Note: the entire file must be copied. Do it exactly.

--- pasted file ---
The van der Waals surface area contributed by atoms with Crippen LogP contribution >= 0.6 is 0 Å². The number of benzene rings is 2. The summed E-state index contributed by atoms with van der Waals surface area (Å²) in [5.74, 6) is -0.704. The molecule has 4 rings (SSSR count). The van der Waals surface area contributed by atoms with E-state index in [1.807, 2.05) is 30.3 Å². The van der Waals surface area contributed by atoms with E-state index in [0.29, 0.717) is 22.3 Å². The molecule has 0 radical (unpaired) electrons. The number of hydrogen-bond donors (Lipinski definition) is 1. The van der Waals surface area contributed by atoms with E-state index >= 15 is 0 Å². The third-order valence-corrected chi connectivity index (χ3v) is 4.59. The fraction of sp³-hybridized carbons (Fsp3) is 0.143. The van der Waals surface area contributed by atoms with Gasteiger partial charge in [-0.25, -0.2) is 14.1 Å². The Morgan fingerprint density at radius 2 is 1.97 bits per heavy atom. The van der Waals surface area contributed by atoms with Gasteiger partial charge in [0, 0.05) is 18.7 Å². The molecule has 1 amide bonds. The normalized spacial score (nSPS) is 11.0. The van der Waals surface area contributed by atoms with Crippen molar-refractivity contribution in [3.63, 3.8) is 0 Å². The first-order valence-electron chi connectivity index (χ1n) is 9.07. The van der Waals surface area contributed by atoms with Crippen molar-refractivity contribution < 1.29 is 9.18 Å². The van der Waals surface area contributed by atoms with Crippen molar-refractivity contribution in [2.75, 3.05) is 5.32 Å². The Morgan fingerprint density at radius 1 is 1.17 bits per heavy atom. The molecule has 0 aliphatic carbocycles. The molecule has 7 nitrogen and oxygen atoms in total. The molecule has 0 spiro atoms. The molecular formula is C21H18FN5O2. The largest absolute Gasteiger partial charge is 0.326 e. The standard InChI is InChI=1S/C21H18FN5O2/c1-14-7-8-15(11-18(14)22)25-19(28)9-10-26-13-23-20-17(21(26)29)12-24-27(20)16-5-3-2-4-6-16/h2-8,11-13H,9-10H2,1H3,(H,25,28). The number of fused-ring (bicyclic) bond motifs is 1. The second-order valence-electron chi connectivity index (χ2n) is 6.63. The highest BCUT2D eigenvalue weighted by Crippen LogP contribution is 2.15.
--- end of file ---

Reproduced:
The van der Waals surface area contributed by atoms with Crippen LogP contribution >= 0.6 is 0 Å². The number of benzene rings is 2. The summed E-state index contributed by atoms with van der Waals surface area (Å²) in [5.74, 6) is -0.704. The molecule has 4 rings (SSSR count). The van der Waals surface area contributed by atoms with E-state index in [1.807, 2.05) is 30.3 Å². The van der Waals surface area contributed by atoms with E-state index in [0.29, 0.717) is 22.3 Å². The molecule has 0 radical (unpaired) electrons. The number of hydrogen-bond donors (Lipinski definition) is 1. The van der Waals surface area contributed by atoms with E-state index >= 15 is 0 Å². The third-order valence-corrected chi connectivity index (χ3v) is 4.59. The fraction of sp³-hybridized carbons (Fsp3) is 0.143. The van der Waals surface area contributed by atoms with Gasteiger partial charge in [-0.25, -0.2) is 14.1 Å². The Morgan fingerprint density at radius 2 is 1.97 bits per heavy atom. The van der Waals surface area contributed by atoms with Gasteiger partial charge in [0, 0.05) is 18.7 Å². The molecule has 1 amide bonds. The normalized spacial score (nSPS) is 11.0. The van der Waals surface area contributed by atoms with Crippen molar-refractivity contribution in [3.63, 3.8) is 0 Å². The first-order valence-electron chi connectivity index (χ1n) is 9.07. The van der Waals surface area contributed by atoms with Crippen molar-refractivity contribution < 1.29 is 9.18 Å². The van der Waals surface area contributed by atoms with Crippen molar-refractivity contribution in [2.75, 3.05) is 5.32 Å². The Morgan fingerprint density at radius 1 is 1.17 bits per heavy atom. The molecule has 0 aliphatic carbocycles. The molecule has 7 nitrogen and oxygen atoms in total. The molecule has 0 spiro atoms. The molecular formula is C21H18FN5O2. The largest absolute Gasteiger partial charge is 0.326 e. The standard InChI is InChI=1S/C21H18FN5O2/c1-14-7-8-15(11-18(14)22)25-19(28)9-10-26-13-23-20-17(21(26)29)12-24-27(20)16-5-3-2-4-6-16/h2-8,11-13H,9-10H2,1H3,(H,25,28). The number of fused-ring (bicyclic) bond motifs is 1. The second-order valence-electron chi connectivity index (χ2n) is 6.63. The highest BCUT2D eigenvalue weighted by Crippen LogP contribution is 2.15.